Wolverhampton war hero Cyril still going strong at 100
“There were shells coming over every few minutes. We were under machine gun fire from the Luftwaffe. It was pot luck whether we were going to be hit.”
Cyril Gregory knows his life could have ended at any point during a three-month bombardment on the Second World War battlefield.
But more than 70 years on he is still around to tell the tale.
Cyril, from Goldthorn Hill in Wolverhampton, celebrated his 100th birthday and recalled the turbulent time while on duty in Italy when he went day to day not knowing if it would be his last.
Born in 1918 in Stafford as the First World War was coming to an end, Cyril was 21 and working on the railways by the time the second conflict broke out. By now he was living in Wolverhampton, with his parents having made the short move when he was seven.
“I thought I should have to go eventually,” he remembered. “I was pretty upset leaving. I had just done my exams and really just started work.”
Cyril joined the Royal Army Service Corps (RASC), which led the transport and support effort, delivering ammunition, food and other supplies to troops. While stationed in Preston, he met his future wife Kathleen but it would be seven years before they could be together properly.
Cyril revealed was anxious about making a commitment to her, knowing there was a chance he could be killed at war.
He said: “I didn’t want to get engaged, I knew what the future might be – knowing we were going to be in active company.”
Now a second lieutenant, he was sent overseas to Algeria and then Tunisia.
"When Tunis fell, the men thought they were going to be sent home, they had done their bit,” Cyril recalled with a smile.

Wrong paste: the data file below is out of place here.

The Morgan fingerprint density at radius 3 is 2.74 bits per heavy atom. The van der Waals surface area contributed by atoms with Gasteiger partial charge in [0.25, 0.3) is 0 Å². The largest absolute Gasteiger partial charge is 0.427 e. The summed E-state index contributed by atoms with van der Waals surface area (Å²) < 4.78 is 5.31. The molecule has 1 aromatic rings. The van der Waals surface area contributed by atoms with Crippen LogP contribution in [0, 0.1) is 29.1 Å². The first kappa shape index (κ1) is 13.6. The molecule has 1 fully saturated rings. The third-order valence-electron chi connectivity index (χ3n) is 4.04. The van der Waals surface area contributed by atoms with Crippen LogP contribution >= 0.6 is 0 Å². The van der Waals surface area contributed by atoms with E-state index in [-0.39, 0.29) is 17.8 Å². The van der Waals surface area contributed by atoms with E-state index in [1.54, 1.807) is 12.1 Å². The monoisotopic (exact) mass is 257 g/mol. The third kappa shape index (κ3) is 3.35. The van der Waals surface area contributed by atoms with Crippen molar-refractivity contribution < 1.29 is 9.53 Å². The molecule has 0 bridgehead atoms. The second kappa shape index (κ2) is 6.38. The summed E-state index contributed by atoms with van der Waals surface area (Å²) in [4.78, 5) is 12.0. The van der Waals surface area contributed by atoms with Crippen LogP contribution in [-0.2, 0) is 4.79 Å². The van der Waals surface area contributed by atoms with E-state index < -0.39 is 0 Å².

But their journey was only just beginning. His platoon was one of the first to travel on amphibious vehicles known as ducks, small vessels which were able to take supplies from ships and land on the beaches.
Rather than going home, they were sent to Italy and tasked with supporting troops locked in a fierce battle at Anzio.
Cyril said: “We were under constant artillery fire. From when we landed, there was fierce fighting up the way up to Naples.
“There was a lot of machine gun fire and air raids. It was terrible. The shells were coming over every few minutes, coming from 30 miles away. We dug fox holes to jump into. It was pretty frightening, pretty loud.
"On fireworks night it tends to come back, at the back of my mind I can feel it. A lot of people were killed in Anzio. We were just surviving, one day at a time. We were on tenterhooks the whole time but we had to do our duty and that was it.”
The Allied forces eventually gained the upper hand after months of toil and Cyril survived the battle which killed 7,000 men.
He was promoted to captain and had a spell back in Algeria. He was then involved in the effort to stabilise Italy.
Cyril was finally able to return home to his sweetheart Kathleen, who he married in 1947 in Preston. They lived in Kingswinford before moving to Goldthorn Hill in the 1960s. The returning war hero got a job at Albright and Wilson, a chemical company in Oldbury, where he worked in various positions until retiring 36 years ago.
Kathleen died in 2006 aged 83. He still lives at home, where his Africa Star, Italy Star, and General Service medals hang proudly, and does his own cooking and shopping. Cyrille said: “I eat very well. I’m keen on fresh fruit and veg. I go out as much as I can. I quite enjoy life – why not?”